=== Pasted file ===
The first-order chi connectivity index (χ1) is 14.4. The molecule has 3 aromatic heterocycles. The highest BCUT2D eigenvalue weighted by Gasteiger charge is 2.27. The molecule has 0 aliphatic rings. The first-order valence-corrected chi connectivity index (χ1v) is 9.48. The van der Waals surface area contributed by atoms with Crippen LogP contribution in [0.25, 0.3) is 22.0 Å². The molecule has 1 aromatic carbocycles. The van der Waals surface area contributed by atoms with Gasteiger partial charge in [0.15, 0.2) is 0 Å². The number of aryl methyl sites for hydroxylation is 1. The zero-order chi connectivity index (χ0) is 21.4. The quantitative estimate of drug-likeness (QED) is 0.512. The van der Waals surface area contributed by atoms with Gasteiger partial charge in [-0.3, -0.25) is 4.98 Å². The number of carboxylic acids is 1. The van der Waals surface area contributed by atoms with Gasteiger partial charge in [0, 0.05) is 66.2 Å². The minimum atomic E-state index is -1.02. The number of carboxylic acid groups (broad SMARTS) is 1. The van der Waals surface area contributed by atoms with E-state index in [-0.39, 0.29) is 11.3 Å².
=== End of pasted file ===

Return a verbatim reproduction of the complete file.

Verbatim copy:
The first-order chi connectivity index (χ1) is 14.4. The molecule has 3 aromatic heterocycles. The highest BCUT2D eigenvalue weighted by Gasteiger charge is 2.27. The molecule has 0 aliphatic rings. The first-order valence-corrected chi connectivity index (χ1v) is 9.48. The van der Waals surface area contributed by atoms with Crippen LogP contribution in [0.25, 0.3) is 22.0 Å². The molecule has 1 aromatic carbocycles. The van der Waals surface area contributed by atoms with Gasteiger partial charge in [0.15, 0.2) is 0 Å². The number of aryl methyl sites for hydroxylation is 1. The zero-order chi connectivity index (χ0) is 21.4. The quantitative estimate of drug-likeness (QED) is 0.512. The van der Waals surface area contributed by atoms with Gasteiger partial charge in [-0.3, -0.25) is 4.98 Å². The number of carboxylic acids is 1. The van der Waals surface area contributed by atoms with Gasteiger partial charge in [0, 0.05) is 66.2 Å². The minimum atomic E-state index is -1.02. The number of carboxylic acid groups (broad SMARTS) is 1. The van der Waals surface area contributed by atoms with E-state index in [-0.39, 0.29) is 11.3 Å².